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‘Kitchen rat’ Wrede revives duck fat fries at new Joseph’s Taste, C-1 Locally owned and independent Wednesday, December 11, 2013 75¢ Negotiators reach budget deal One complaint vs. Bushee is dropped Drama teacher nabs suspect in the act A tentative agreement will avoid another government shutdown. PAGE A-3 Ethics board dismisses a request to withhold campaign funds. LOCAL NEWS, B-1 A Santa Fe man and his son return home to find a burglary in progress. LOCAL NEWS, B-1 Old masters on paper Exhibit of Spanish works including seven by Goya begins 12-week stay in Santa Fe Court to hear suit on aid in dying Doctors seek shield from assisted-suicide law By Staci Matlock The New Mexican Aja Riggs, 49, didn’t expect to become a spokeswoman for terminally ill patients who want the right to decide how they will die. She is not dying — yet. But a little more than two years ago, the Santa Fe resident was diagnosed with an aggressive uterine cancer. After major surgery, radiation and six rounds of chemotherapy last year, her cancer went into remission. It has remained in remission longer than her doctors expected. If and when the cancer returns, Riggs knows what is facing her, and she wants her doctor to be able to legally help her die. She joined two Albuquerque oncologists last year in a lawsuit claiming that a state law against assisted suicide shouldn’t apply to a physician who aids in the death of person who is already dying. Please see DYING, Page A-4 SCHOLARSHIP WOES Shortfall in lottery fund forcing fix Mark McDonald, left, keeper of old master prints and drawings at the British Museum, shows one of the Goya prints to Whitman Johnson, from Santa Fe, during the unboxing Tuesday of some of the Goya prints for the Renaissance to Goya exhibit at the New Mexico Museum of Art. By Steve Terrell LUIS SANCHEZ SATURNO/THE NEW MEXICAN The New Mexican words, evil and corruption prevail in the absence of reason. Goya was a painter in the royal court, but he also used his art to criticize Spanish society. On Tuesday morning, staff at the New Mexico Museum of Art in Santa Fe removed the etching from one of 13 blue, wooden crates used to transport 132 works on paper that belong to the British Museum. The pieces, including seven by Goya, are part of an exhibit titled Renaissance to Goya: Prints and Drawings from Spain, which opens Saturday at the local museum and will run for 12 weeks. This is the exhibit’s final stop. It opened at the British Museum in London, then visited By Anne Constable The New Mexican I n The Sleep of Reason Produces Monsters, Francisco de Goya imagines an artist asleep amid his drawing tools, his head cradled in his arms, resting on a table. He’s surrounded by bats (representing ignorance), owls (folly) and a cat (witchcraft), its eyes alert. The etching/aquatint is one of the best known of the 80 prints in a series by the Spanish master called The Caprices, or Los Caprichos, published in 1799. The title of the piece — in Spanish, El sueño de la razón produce monstruos — is assumed to be a commentary by the painter and printmaker (1746-1828) on the values of the Enlightenment. In other Acting Lady Jaguars athletic director Mike Lovato said it was time to take the program in a different direction, and on Tuesday fired Tom Montoya. Former Capital player and assistant coach Bryan Mirabal was named interim head coach. SPORTS, B-1 Obituaries Desmosthenes Legits, 83, Dec. 4 Joe Beard, 89, Dec. 6 Vanessa Martinez, 30, Dec. 7 Benjamin Friedman, 80, Dec. 9 PAGE B-2 Winter Dance Today The Santa Fe University of Art and Design’s Garson Dance Company presents new works, 7 p.m. at the Greer Garson Theatre, $12 and $15; 988-1234 Sunshine, cold. High 33, low 17. PAGE A-6 Index Calendar A-2 u The show’s curator gives an in-depth look at Goya’s work. PASATIEMPO This etching/aquatint is one of 80 prints in a series by Spanish master Francisco de Goya called The Caprices, or Los Caprichos, published in 1799. Please see SHORTFALL, Page A-4 Please see GOYA, Page A-4 Capital’s Montoya vows to fight dismissal Pasapick COMING FRIDAY Classifieds C-4 Editor: Ray Rivera, 986-3033, Comics A-8 Lotteries A-2 Opinion A-7 Will New Mexico college students have to maintain higher grades and take more classes to get lottery scholarships? Will students from wealthier families be excluded from the popular program? Will the scholarships no longer cover full tuition? These are among the possible options discussed Tuesday by the Legislative Finance Committee to shore up the Legislative Lottery Scholarship, which falls several million dollars short of demand. The New Mexico Legislature and the state Higher Education Department have been grappling with ways to stretch the scholarship fund, which is fed by a share of revenue from Lack of action marks 113th Congress By Laura Litvan Bloomberg News WASHINGTON — Business Roundtable lobbyists wanted 2013 to be the year lawmakers, free of immediate election pressures, would revamp U.S. immigration policy, pass a debt-lowering budget and expedite a pair of trade deals. Instead, Congress is on pace to have its least productive year ever, with just 56 pieces of legislation signed into law so far. The former record low, reached in 1995, was 88 new laws. “The major issues that we think are necessary to jump-start the American economy continue to languish,” said Bill Miller, top lobbyist for a group that represents chief executives of companies such as Wal-Mart Stores and Microsoft. Police notes B-2 Sports B-5 As the business agenda lagged, Congress this year completed work on measures such as one that speeds disabled veterans through airport security and another that converts some federal land in Wyoming into a local shooting range. Bigger-ticket items — expanding skilled-worker visas sought by technology companies, restoring defense spending for weapons systems and lowering tax rates — didn’t come to a vote in both chambers. The reasons are many. Partisan rancor grew deeper as a result of the October government shutdown. Elected officials in both parties fretted about primaries for party loyalists who would accuse them of abandoning their principles. Plus, Congress has taken plenty of time off this year. The House has Time Out C-8 Taste C-1 Main office: 983-3303 Late paper: 986-3010 been out 191 days, and the Senate 199 days. And leaders gobbled up much of the agenda with debate on measures the other chamber had no plans to consider. The Democratic-led Senate passed measures boosting the nation’s $7.25 hourly minimum wage and prohibiting employers from firing or refusing to hire workers because of their sexual orientation, measures that went nowhere in the House. Meanwhile, the Republican-led House voted 46 times this year to repeal the 2010 health-care law, measures the Senate has no plans to consider. Republicans’ insistence on curtailing Obamacare led to the 16-day government shutdown in Please see CONGRESS, Page A-4 Three sections, 24 pages 164th year, No. 345 Publication No. 596-440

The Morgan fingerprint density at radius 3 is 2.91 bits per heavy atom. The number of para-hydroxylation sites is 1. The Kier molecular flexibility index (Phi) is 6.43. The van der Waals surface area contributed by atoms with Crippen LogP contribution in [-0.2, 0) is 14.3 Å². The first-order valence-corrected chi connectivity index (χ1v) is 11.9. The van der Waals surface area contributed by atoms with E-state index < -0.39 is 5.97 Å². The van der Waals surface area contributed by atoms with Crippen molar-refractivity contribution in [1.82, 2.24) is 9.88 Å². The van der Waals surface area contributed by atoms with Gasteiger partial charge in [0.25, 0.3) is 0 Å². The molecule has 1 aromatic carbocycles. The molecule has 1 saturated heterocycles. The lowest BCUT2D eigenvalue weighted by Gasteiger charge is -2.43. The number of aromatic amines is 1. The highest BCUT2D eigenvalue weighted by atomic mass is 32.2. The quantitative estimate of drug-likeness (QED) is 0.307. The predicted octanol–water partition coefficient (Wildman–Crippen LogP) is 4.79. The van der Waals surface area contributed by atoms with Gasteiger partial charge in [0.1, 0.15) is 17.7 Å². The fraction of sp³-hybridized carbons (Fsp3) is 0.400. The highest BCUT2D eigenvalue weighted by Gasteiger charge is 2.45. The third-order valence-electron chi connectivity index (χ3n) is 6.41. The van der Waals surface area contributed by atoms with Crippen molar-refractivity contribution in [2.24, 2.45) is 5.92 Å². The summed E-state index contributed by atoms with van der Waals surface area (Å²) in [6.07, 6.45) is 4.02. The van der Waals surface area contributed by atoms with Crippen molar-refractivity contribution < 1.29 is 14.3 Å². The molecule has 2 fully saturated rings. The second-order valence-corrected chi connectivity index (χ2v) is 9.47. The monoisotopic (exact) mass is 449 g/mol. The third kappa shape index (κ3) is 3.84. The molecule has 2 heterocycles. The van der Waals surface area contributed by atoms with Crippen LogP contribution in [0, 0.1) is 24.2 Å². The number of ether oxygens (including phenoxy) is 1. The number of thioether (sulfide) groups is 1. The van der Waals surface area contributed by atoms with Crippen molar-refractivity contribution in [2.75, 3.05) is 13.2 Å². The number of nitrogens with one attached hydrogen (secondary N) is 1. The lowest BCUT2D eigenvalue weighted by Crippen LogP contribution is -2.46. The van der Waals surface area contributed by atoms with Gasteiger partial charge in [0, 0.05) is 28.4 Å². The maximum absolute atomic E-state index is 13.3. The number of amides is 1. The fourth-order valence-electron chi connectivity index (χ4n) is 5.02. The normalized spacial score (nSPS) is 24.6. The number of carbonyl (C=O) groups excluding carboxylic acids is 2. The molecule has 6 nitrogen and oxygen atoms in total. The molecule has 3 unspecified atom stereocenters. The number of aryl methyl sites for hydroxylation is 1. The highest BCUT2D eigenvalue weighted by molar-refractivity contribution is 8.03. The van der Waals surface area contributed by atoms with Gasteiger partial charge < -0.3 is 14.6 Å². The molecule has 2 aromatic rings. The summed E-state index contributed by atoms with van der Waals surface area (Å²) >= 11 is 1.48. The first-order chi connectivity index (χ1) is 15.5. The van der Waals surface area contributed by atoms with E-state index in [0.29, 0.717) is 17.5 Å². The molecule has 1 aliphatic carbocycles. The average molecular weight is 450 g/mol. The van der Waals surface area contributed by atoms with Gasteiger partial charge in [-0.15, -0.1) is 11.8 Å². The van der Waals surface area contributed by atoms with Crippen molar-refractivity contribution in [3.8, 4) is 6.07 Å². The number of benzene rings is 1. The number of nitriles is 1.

Santa Fe New Mexican, Dec. 11, 2013